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Meet a real Physician, Internist, Elise Kohn
Interview

Elise Kohn, M.D., Internist and Medical Oncologist, Head, Molecular Signaling Section, Laboratory of Pathology, Chair, Gynecologic Oncology Faculty, Head, Medical Ovarian Cancer Clinic, Center for Cancer Research, National Cancer Institute (NCI), National Institutes of Health (NIH)
Elise Kohn, M.D., Internist and Medical Oncologist, Head, Molecular Signaling Section, Laboratory of Pathology, Chair, Gynecologic Oncology Faculty, Head, Medical Ovarian Cancer Clinic, Center for Cancer Research, National Cancer Institute (NCI), National Institutes of Health (NIH)

1. I chose this career because...

2. My typical workday involves...

3. What I like best/least about my work...

4. My career goals are...

5. When I'm not working, I like to...


1. I chose this career because...

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Elise Kohn, Virginia Kwitkowski and Edwin Posadas stand outside a patient’s room while they complete daily rounds on patients involved in their clinical trials.
Elise Kohn, Virginia Kwitkowski and Edwin Posadas stand outside a patient’s room while they complete daily rounds on patients involved in their clinical trials.

I chose to become an internist because I have always been interested in medicine, and at an early age, decided I wanted to be a doctor.

In undergraduate school, I was exposed to research and loved it. I was a summer student at NCI the summer before medical school and the first summer during medical school. I had the science bug at that point. As a summer student, I worked with scientists and not clinicians. I was able to see the impact of science through their eyes. One of the then NCI fellows became an assistant professor at my medical school and I worked with him there. This confirmed my interest in the biology of cancer. I applied to NCI for my oncology training and the chance to get more exposure to science. When I got to the lab, a senior scientist, now emeritus, asked me how long I was staying. I told him, with a laugh, “as long as I am having fun or when I find out I cannot succeed.” Either I have blinders on, or all has gone reasonably well. I am a tenured section chief with no immediate signs of leaving. NCI is a great place.

My parents told me I could do whatever I tried and that I should not miss an opportunity for lack of trying. My teachers encouraged my love of science and medicine. My scientific and clinical mentors in medical school, at NCI, and in my scientific communities continue to support and encourage me. I especially thank Dr. Liotta, now my branch chief, friend, collaborator and peer.

Education, Specialized Training and Board Certification
  • Bachelor of Science, Cell and Molecular Biology with High Honors, University of Michigan, Ann Arbor, Michigan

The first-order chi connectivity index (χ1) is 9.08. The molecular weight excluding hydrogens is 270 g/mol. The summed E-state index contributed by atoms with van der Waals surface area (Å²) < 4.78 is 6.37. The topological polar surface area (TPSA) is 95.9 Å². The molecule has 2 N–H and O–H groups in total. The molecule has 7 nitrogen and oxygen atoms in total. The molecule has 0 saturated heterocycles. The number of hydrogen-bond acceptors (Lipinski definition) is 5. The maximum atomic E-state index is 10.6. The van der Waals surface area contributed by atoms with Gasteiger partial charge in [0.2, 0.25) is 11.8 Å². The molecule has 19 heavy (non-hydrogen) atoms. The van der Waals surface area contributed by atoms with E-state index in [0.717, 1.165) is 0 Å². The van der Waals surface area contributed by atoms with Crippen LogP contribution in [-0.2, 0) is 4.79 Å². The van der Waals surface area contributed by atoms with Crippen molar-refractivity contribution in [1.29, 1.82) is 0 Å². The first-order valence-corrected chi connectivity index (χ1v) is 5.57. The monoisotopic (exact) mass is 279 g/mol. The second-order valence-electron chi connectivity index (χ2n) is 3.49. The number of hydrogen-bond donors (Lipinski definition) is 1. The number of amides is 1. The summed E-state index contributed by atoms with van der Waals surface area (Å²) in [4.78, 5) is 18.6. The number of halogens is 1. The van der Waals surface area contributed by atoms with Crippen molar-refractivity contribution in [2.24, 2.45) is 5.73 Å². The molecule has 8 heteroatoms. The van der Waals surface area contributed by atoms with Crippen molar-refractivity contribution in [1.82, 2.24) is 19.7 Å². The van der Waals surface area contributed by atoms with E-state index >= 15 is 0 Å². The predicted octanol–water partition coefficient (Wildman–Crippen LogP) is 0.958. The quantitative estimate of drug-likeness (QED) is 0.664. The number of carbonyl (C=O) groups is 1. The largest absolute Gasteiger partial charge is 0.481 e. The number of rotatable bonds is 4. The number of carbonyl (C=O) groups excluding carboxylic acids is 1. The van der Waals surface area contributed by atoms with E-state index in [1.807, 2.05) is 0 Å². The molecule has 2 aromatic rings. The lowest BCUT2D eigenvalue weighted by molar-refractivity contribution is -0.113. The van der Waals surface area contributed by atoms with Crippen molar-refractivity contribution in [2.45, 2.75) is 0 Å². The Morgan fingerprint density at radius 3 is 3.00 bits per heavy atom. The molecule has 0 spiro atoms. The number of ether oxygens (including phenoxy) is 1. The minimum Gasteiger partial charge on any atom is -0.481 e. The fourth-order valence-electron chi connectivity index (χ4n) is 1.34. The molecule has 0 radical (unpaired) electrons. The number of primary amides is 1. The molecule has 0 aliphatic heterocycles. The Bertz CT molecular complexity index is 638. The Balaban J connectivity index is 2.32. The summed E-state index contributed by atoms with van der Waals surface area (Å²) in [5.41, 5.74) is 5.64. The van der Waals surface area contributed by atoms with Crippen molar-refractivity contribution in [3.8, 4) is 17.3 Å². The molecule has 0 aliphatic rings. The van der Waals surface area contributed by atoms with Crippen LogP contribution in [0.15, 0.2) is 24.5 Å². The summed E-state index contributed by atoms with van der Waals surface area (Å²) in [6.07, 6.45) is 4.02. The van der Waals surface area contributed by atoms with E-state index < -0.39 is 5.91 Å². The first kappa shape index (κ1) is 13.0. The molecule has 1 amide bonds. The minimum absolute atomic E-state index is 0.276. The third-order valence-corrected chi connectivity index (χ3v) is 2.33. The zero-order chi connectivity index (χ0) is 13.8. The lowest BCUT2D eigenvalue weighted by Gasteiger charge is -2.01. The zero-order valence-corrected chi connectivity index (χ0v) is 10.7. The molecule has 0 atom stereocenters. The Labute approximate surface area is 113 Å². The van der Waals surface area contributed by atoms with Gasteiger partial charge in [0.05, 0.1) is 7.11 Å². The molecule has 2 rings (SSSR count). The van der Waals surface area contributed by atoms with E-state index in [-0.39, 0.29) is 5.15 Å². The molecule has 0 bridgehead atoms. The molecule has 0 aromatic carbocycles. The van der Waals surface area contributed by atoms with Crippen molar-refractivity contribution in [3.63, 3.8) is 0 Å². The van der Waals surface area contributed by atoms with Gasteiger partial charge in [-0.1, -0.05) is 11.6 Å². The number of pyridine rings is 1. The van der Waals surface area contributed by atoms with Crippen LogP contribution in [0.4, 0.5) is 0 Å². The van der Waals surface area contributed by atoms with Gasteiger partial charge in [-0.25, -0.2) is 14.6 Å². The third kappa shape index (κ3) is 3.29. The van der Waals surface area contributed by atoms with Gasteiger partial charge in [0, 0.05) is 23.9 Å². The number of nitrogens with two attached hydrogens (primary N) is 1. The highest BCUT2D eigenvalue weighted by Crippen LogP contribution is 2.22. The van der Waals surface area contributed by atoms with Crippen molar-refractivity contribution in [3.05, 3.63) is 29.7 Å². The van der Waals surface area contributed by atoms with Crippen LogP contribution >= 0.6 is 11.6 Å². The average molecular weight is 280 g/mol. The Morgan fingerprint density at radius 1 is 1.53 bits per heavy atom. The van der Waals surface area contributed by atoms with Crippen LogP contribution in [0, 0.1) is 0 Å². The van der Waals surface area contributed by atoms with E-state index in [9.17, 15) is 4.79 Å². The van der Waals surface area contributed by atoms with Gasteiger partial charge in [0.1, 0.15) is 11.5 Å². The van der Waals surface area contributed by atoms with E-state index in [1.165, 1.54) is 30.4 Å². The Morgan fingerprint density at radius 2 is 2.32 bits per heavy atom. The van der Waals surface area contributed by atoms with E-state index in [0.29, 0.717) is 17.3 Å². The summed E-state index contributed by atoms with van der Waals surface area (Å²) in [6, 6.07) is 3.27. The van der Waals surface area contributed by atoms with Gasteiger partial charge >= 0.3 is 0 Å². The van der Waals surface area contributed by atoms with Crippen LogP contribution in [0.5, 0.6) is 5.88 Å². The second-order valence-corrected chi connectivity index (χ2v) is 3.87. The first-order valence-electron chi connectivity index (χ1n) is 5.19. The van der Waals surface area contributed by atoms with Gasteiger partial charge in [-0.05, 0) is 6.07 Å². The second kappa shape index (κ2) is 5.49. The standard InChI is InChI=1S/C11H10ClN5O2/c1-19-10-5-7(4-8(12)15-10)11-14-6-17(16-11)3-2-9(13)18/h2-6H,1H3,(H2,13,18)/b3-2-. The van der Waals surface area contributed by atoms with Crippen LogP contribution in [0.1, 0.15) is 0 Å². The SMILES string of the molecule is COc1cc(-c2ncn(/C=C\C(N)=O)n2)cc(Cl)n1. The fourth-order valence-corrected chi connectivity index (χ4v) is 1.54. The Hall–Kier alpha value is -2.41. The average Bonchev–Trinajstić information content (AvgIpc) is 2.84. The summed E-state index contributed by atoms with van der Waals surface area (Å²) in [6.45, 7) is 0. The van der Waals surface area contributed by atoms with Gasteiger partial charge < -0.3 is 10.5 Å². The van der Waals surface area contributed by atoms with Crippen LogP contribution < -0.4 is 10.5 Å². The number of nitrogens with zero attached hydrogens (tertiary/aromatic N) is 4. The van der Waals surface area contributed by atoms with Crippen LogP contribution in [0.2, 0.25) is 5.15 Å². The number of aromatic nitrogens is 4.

• Doctor of Medicine, University of Michigan Medical School, Ann Arbor, Michigan
  • Internship and Residency, Internal Medicine, University of Michigan Hospitals, Ann Arbor, Michigan
  • Internal Medicine Certification, American Board of Internal Medicine (http://www.abim.org/)
  • Medical Oncology Fellowship, National Cancer Institute, National Institutes of Health, Bethesda, Maryland
  • Medical Oncology Certification, American Board of Internal Medicine

I am an internist with specialized training and board certification in medical oncology. To be a board certified oncologist requires internal medicine residency training and board certification followed by 3 years of additional specialized training and boards. Certification for internal medicine and its subspecialties is granted through the American Board of Internal Medicine. The American Society of Clinical Oncology (ASCO, http://www.asco.org/ac/1,1003,_12-002138,00.asp) and the American Association for Cancer Research (AACR, http://www.aacr.org/) are the professional societies of medical oncologists.

2. My typical workday involves...

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Elise Kohn and JoAnne Czechowicz examine cells under the microscope.
Elise Kohn and JoAnne Czechowicz examine cells under the microscope.

My typical workday includes major responsibilities in the clinic and the laboratory, which are to:
    • One of my clinical trials is designed to monitor women who have an advanced stage of ovarian cancer and are in their first remission (cancer that has gone below the level of detection and may be gone for good). At each visit, we take patient blood samples. We use those samples to try to develop a blood test to detect ovarian cancer recurrence.